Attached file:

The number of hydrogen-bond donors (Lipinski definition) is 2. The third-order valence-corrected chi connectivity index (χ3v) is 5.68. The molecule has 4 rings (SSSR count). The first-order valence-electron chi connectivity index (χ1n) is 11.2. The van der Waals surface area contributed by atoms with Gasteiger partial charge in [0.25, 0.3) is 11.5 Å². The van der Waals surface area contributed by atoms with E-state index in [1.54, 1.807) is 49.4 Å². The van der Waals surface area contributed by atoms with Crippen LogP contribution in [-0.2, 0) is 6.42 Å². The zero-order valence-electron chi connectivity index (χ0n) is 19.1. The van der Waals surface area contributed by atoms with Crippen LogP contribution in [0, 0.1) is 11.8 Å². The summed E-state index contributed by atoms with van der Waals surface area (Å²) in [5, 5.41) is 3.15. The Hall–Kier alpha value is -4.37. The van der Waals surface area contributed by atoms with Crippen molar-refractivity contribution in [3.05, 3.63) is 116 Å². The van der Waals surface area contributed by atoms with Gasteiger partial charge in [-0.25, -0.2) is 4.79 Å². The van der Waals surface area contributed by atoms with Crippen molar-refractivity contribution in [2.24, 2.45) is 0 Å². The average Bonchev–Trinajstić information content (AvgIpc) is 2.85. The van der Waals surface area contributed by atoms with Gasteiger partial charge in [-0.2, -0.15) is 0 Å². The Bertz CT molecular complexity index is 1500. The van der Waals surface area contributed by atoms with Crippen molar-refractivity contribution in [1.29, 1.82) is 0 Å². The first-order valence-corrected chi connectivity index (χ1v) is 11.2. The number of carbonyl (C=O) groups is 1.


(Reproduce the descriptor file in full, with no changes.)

The number of hydrogen-bond donors (Lipinski definition) is 2. The third-order valence-corrected chi connectivity index (χ3v) is 5.68. The molecule has 4 rings (SSSR count). The first-order valence-electron chi connectivity index (χ1n) is 11.2. The van der Waals surface area contributed by atoms with Gasteiger partial charge in [0.25, 0.3) is 11.5 Å². The van der Waals surface area contributed by atoms with E-state index in [1.54, 1.807) is 49.4 Å². The van der Waals surface area contributed by atoms with Crippen LogP contribution in [-0.2, 0) is 6.42 Å². The zero-order valence-electron chi connectivity index (χ0n) is 19.1. The van der Waals surface area contributed by atoms with Crippen LogP contribution in [0, 0.1) is 11.8 Å². The summed E-state index contributed by atoms with van der Waals surface area (Å²) in [5, 5.41) is 3.15. The Hall–Kier alpha value is -4.37. The van der Waals surface area contributed by atoms with Crippen molar-refractivity contribution in [3.05, 3.63) is 116 Å². The van der Waals surface area contributed by atoms with Gasteiger partial charge in [-0.25, -0.2) is 4.79 Å². The van der Waals surface area contributed by atoms with Crippen molar-refractivity contribution in [2.24, 2.45) is 0 Å². The average Bonchev–Trinajstić information content (AvgIpc) is 2.85. The van der Waals surface area contributed by atoms with Gasteiger partial charge in [-0.2, -0.15) is 0 Å². The Bertz CT molecular complexity index is 1500. The van der Waals surface area contributed by atoms with Crippen molar-refractivity contribution in [1.29, 1.82) is 0 Å². The first-order valence-corrected chi connectivity index (χ1v) is 11.2. The number of carbonyl (C=O) groups is 1.